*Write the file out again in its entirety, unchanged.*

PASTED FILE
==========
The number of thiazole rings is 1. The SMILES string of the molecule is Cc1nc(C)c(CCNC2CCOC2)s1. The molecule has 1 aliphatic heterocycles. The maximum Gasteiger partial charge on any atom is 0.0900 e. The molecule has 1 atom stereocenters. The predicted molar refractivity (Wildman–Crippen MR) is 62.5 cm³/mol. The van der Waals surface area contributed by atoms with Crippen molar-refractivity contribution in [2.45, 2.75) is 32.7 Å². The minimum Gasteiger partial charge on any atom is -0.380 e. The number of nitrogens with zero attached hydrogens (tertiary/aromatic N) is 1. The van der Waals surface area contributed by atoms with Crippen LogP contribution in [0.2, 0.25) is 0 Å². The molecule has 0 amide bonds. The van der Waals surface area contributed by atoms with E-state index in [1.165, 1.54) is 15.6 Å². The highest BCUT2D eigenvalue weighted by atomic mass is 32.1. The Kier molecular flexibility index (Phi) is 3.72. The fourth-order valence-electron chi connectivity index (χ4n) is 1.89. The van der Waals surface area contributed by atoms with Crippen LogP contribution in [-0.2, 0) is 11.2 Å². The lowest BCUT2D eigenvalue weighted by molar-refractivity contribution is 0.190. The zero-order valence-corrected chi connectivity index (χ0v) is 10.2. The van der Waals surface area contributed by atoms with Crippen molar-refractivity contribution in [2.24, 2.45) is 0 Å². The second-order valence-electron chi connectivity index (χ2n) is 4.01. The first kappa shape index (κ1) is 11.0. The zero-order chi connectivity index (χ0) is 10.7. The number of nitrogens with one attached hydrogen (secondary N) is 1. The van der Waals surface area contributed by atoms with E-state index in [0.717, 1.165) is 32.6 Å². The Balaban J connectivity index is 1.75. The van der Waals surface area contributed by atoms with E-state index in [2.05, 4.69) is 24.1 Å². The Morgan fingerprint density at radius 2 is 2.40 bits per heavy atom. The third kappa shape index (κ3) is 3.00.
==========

The number of thiazole rings is 1. The SMILES string of the molecule is Cc1nc(C)c(CCNC2CCOC2)s1. The molecule has 1 aliphatic heterocycles. The maximum Gasteiger partial charge on any atom is 0.0900 e. The molecule has 1 atom stereocenters. The predicted molar refractivity (Wildman–Crippen MR) is 62.5 cm³/mol. The van der Waals surface area contributed by atoms with Crippen molar-refractivity contribution in [2.45, 2.75) is 32.7 Å². The minimum Gasteiger partial charge on any atom is -0.380 e. The number of nitrogens with zero attached hydrogens (tertiary/aromatic N) is 1. The van der Waals surface area contributed by atoms with Crippen LogP contribution in [0.2, 0.25) is 0 Å². The molecule has 0 amide bonds. The van der Waals surface area contributed by atoms with E-state index in [1.165, 1.54) is 15.6 Å². The highest BCUT2D eigenvalue weighted by atomic mass is 32.1. The Kier molecular flexibility index (Phi) is 3.72. The fourth-order valence-electron chi connectivity index (χ4n) is 1.89. The van der Waals surface area contributed by atoms with Crippen LogP contribution in [-0.2, 0) is 11.2 Å². The lowest BCUT2D eigenvalue weighted by molar-refractivity contribution is 0.190. The zero-order valence-corrected chi connectivity index (χ0v) is 10.2. The van der Waals surface area contributed by atoms with Crippen molar-refractivity contribution in [2.24, 2.45) is 0 Å². The second-order valence-electron chi connectivity index (χ2n) is 4.01. The first kappa shape index (κ1) is 11.0. The zero-order chi connectivity index (χ0) is 10.7. The number of nitrogens with one attached hydrogen (secondary N) is 1. The van der Waals surface area contributed by atoms with E-state index in [0.717, 1.165) is 32.6 Å². The Balaban J connectivity index is 1.75. The van der Waals surface area contributed by atoms with E-state index in [2.05, 4.69) is 24.1 Å². The Morgan fingerprint density at radius 2 is 2.40 bits per heavy atom. The third kappa shape index (κ3) is 3.00.